Hospitalizations, deaths will follow Ontario's COVID-19 surge, but how many remains unclear
With young adults accounting for most new cases, medical impact could be less severe
The fresh spike in new COVID-19 cases in Ontario is not yet bringing an equivalent spike in hospital patients or deaths from the coronavirus, but experts say it's too early to draw conclusions.
Over the past week, as Premier Doug Ford and his government slapped new restrictions on private gatherings, Ontario reported an average of 335 new confirmed COVID-19 infections daily. That's triple the pace of the last week of August.
So far, the rise in hospitalizations is nowhere near as steep. There were 65 patients with confirmed cases of COVID-19 in Ontario hospitals as of Monday. The hospitalization rate hit its low ebb in the third week of August, with a daily average of 38 patients in beds around the province.
However, hospitalizations and deaths are what epidemiologists call "lagging indicators" of the impact of a pandemic: you don't see those numbers rising until well after the infections were transmitted.
"It's just unfortunately a matter of time," said Dr. Isaac Bogoch, infectious disease physician at Toronto General Hospital.
"It takes weeks for those trends to start to be seen," he said in an interview with CBC News. "I don't think you need a crystal ball here to say, given that we've got a rise in cases in Ontario, there's going to be an expected rise in hospitalizations, and sadly, an expected rise in deaths associated with COVID-19."
Hospital officials in the Greater Toronto Area and Ottawa — the hot spots in the province's current surge — say they are seeing early signs of increasing admissions of people infected with the novel coronavirus.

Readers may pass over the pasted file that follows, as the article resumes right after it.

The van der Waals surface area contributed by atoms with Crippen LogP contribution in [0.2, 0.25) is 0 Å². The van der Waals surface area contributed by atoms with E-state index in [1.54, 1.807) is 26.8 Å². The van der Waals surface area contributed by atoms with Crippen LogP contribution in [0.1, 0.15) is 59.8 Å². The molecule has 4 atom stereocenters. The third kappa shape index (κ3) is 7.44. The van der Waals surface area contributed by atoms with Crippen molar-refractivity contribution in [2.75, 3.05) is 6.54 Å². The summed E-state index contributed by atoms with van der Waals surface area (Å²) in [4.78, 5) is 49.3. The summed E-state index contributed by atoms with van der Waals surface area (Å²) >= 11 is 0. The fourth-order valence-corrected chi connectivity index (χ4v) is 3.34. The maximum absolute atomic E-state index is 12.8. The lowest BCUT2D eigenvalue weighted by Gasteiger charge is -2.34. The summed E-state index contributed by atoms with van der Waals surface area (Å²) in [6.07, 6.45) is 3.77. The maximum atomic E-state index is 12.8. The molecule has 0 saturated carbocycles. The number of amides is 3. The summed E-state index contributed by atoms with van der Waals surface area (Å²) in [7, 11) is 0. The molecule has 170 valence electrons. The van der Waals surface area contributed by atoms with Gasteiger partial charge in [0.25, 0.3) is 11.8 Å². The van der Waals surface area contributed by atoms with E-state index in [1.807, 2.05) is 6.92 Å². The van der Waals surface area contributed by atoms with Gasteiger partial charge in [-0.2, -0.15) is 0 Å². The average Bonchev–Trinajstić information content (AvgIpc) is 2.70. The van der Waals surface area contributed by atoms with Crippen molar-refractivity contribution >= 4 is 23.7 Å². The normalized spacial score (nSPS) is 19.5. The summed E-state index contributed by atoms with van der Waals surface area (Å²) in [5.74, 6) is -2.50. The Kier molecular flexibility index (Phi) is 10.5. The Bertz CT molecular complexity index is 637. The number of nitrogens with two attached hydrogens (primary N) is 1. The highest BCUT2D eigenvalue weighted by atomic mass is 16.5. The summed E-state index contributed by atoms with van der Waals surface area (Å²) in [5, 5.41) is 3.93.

Still, the shift in the age of who's getting infected is one reason to hope that the impact of Ontario's current surge in COVID-19 cases could be less severe than the first wave.
In the spring, the pandemic ripped through the province's long-term care homes and elderly population. In a span of just two months, it killed more than 2,000 people. More than 70 per cent of those who died by mid-May were aged 80 or older.
Right now, more than half of Ontario's active cases — those considered to be infectious — are among people under the age of 40. Generally, younger age groups are less vulnerable to the most severe consequences of COVID-19, but not always. So far, just 12 Ontarians younger than 40 have died with a confirmed case of the virus.
But that's no reason to take the current spike in cases casually, according to the experts.
"The issue with this infection is that it's really, really contagious," said Bogoch.
"It doesn't stay restricted to a single age cohort for long," he said. "Unfortunately, I think we're starting to see some early trends of this spreading beyond the 20-year-old age group and into older age groups."
Dr. Ian Brasg, an infectious disease physician at Humber River Hospital in Toronto, also warns against complacency about the current demographic trends in the COVID-19 pandemic in Ontario.
"Are we going to see a spike in older age groups in a few weeks, based on who they're bubbling or sheltering with? That's my concern," he said in an interview with CBC News.